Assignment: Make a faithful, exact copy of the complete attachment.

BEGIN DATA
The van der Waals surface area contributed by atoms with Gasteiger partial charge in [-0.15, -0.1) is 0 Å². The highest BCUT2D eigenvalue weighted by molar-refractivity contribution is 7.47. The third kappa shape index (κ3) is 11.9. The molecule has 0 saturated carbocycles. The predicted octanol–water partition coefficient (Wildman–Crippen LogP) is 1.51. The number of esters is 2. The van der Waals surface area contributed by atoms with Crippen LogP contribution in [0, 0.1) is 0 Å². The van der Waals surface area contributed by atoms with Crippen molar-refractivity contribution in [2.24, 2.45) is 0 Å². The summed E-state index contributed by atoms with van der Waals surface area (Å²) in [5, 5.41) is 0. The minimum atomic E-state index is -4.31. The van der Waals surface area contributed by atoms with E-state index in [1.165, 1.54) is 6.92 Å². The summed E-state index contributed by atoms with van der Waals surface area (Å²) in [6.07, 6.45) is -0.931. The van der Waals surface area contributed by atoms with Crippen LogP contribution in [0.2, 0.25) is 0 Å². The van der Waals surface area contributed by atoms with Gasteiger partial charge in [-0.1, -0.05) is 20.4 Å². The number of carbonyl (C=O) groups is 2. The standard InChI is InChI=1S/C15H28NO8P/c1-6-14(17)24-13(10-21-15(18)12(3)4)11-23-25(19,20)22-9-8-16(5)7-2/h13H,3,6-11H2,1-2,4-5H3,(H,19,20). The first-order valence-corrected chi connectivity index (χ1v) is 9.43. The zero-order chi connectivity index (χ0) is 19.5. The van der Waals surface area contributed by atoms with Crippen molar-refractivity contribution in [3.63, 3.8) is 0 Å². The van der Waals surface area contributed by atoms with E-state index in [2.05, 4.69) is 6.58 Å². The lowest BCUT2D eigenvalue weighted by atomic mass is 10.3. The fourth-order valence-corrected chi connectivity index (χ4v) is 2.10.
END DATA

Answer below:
The van der Waals surface area contributed by atoms with Gasteiger partial charge in [-0.15, -0.1) is 0 Å². The highest BCUT2D eigenvalue weighted by molar-refractivity contribution is 7.47. The third kappa shape index (κ3) is 11.9. The molecule has 0 saturated carbocycles. The predicted octanol–water partition coefficient (Wildman–Crippen LogP) is 1.51. The number of esters is 2. The van der Waals surface area contributed by atoms with Crippen LogP contribution in [0, 0.1) is 0 Å². The van der Waals surface area contributed by atoms with Crippen molar-refractivity contribution in [2.24, 2.45) is 0 Å². The summed E-state index contributed by atoms with van der Waals surface area (Å²) in [5, 5.41) is 0. The minimum atomic E-state index is -4.31. The van der Waals surface area contributed by atoms with E-state index in [1.165, 1.54) is 6.92 Å². The summed E-state index contributed by atoms with van der Waals surface area (Å²) in [6.07, 6.45) is -0.931. The van der Waals surface area contributed by atoms with Crippen LogP contribution in [0.2, 0.25) is 0 Å². The van der Waals surface area contributed by atoms with Gasteiger partial charge in [-0.1, -0.05) is 20.4 Å². The number of carbonyl (C=O) groups is 2. The standard InChI is InChI=1S/C15H28NO8P/c1-6-14(17)24-13(10-21-15(18)12(3)4)11-23-25(19,20)22-9-8-16(5)7-2/h13H,3,6-11H2,1-2,4-5H3,(H,19,20). The first-order valence-corrected chi connectivity index (χ1v) is 9.43. The zero-order chi connectivity index (χ0) is 19.5. The van der Waals surface area contributed by atoms with Crippen molar-refractivity contribution in [3.63, 3.8) is 0 Å². The van der Waals surface area contributed by atoms with E-state index in [2.05, 4.69) is 6.58 Å². The lowest BCUT2D eigenvalue weighted by atomic mass is 10.3. The fourth-order valence-corrected chi connectivity index (χ4v) is 2.10.